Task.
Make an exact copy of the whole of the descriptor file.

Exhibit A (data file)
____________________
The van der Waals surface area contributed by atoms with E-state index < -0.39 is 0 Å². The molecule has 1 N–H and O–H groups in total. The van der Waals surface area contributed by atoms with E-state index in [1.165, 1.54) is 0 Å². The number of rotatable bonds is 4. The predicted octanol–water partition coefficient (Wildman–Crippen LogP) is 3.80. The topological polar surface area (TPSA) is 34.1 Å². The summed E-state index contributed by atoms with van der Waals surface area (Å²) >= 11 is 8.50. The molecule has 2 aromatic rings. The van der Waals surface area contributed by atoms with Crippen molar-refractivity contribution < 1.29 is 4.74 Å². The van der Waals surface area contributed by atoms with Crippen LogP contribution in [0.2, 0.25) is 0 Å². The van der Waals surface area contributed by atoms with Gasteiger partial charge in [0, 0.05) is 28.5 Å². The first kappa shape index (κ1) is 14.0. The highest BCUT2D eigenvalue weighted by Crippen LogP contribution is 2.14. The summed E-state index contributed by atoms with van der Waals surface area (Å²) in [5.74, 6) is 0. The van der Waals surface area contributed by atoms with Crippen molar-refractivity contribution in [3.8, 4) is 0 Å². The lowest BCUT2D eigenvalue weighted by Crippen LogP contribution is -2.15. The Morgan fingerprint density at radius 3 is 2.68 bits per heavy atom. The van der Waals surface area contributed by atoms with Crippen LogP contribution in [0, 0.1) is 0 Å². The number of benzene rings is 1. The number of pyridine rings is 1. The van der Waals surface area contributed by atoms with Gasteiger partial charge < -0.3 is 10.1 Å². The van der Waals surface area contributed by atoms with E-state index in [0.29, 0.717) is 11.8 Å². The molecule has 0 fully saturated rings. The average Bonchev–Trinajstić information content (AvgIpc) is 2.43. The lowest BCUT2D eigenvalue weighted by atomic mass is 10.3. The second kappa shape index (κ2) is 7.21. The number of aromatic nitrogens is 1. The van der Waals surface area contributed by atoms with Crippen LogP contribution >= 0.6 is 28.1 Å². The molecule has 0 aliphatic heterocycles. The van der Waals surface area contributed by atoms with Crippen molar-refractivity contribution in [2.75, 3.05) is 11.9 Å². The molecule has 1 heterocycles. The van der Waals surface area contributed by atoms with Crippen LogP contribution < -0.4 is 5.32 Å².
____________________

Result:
The van der Waals surface area contributed by atoms with E-state index < -0.39 is 0 Å². The molecule has 1 N–H and O–H groups in total. The van der Waals surface area contributed by atoms with E-state index in [1.165, 1.54) is 0 Å². The number of rotatable bonds is 4. The predicted octanol–water partition coefficient (Wildman–Crippen LogP) is 3.80. The topological polar surface area (TPSA) is 34.1 Å². The summed E-state index contributed by atoms with van der Waals surface area (Å²) >= 11 is 8.50. The molecule has 2 aromatic rings. The van der Waals surface area contributed by atoms with Crippen molar-refractivity contribution < 1.29 is 4.74 Å². The van der Waals surface area contributed by atoms with Crippen LogP contribution in [0.2, 0.25) is 0 Å². The van der Waals surface area contributed by atoms with Gasteiger partial charge in [0, 0.05) is 28.5 Å². The first kappa shape index (κ1) is 14.0. The highest BCUT2D eigenvalue weighted by Crippen LogP contribution is 2.14. The summed E-state index contributed by atoms with van der Waals surface area (Å²) in [5.74, 6) is 0. The van der Waals surface area contributed by atoms with Crippen molar-refractivity contribution in [3.8, 4) is 0 Å². The lowest BCUT2D eigenvalue weighted by Crippen LogP contribution is -2.15. The Morgan fingerprint density at radius 3 is 2.68 bits per heavy atom. The van der Waals surface area contributed by atoms with Crippen LogP contribution in [0, 0.1) is 0 Å². The number of benzene rings is 1. The number of pyridine rings is 1. The van der Waals surface area contributed by atoms with Gasteiger partial charge < -0.3 is 10.1 Å². The van der Waals surface area contributed by atoms with E-state index in [0.29, 0.717) is 11.8 Å². The molecule has 0 fully saturated rings. The average Bonchev–Trinajstić information content (AvgIpc) is 2.43. The lowest BCUT2D eigenvalue weighted by atomic mass is 10.3. The second kappa shape index (κ2) is 7.21. The number of aromatic nitrogens is 1. The van der Waals surface area contributed by atoms with Crippen LogP contribution >= 0.6 is 28.1 Å². The molecule has 0 aliphatic heterocycles. The van der Waals surface area contributed by atoms with Crippen molar-refractivity contribution in [2.75, 3.05) is 11.9 Å². The molecule has 1 heterocycles. The van der Waals surface area contributed by atoms with Crippen LogP contribution < -0.4 is 5.32 Å².